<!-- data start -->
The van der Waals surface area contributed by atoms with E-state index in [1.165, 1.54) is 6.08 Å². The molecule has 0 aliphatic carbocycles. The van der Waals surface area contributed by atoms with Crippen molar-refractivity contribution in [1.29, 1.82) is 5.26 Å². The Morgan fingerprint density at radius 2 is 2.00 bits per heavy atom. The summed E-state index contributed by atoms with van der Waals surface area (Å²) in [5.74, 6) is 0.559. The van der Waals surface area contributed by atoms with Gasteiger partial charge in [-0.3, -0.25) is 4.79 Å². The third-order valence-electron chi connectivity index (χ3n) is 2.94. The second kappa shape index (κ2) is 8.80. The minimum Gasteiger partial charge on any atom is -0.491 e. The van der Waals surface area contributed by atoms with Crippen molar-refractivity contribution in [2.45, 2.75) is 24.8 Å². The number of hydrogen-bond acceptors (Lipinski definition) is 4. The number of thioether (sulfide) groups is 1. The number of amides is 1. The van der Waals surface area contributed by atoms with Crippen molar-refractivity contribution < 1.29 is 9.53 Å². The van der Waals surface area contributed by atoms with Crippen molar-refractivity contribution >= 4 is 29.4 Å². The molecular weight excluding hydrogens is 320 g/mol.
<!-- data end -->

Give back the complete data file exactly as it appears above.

The van der Waals surface area contributed by atoms with E-state index in [1.165, 1.54) is 6.08 Å². The molecule has 0 aliphatic carbocycles. The van der Waals surface area contributed by atoms with Crippen molar-refractivity contribution in [1.29, 1.82) is 5.26 Å². The Morgan fingerprint density at radius 2 is 2.00 bits per heavy atom. The summed E-state index contributed by atoms with van der Waals surface area (Å²) in [5.74, 6) is 0.559. The van der Waals surface area contributed by atoms with Gasteiger partial charge in [-0.3, -0.25) is 4.79 Å². The third-order valence-electron chi connectivity index (χ3n) is 2.94. The second kappa shape index (κ2) is 8.80. The minimum Gasteiger partial charge on any atom is -0.491 e. The van der Waals surface area contributed by atoms with Crippen molar-refractivity contribution in [2.45, 2.75) is 24.8 Å². The number of hydrogen-bond acceptors (Lipinski definition) is 4. The number of thioether (sulfide) groups is 1. The number of amides is 1. The van der Waals surface area contributed by atoms with Crippen molar-refractivity contribution < 1.29 is 9.53 Å². The van der Waals surface area contributed by atoms with Crippen molar-refractivity contribution >= 4 is 29.4 Å². The molecular weight excluding hydrogens is 320 g/mol.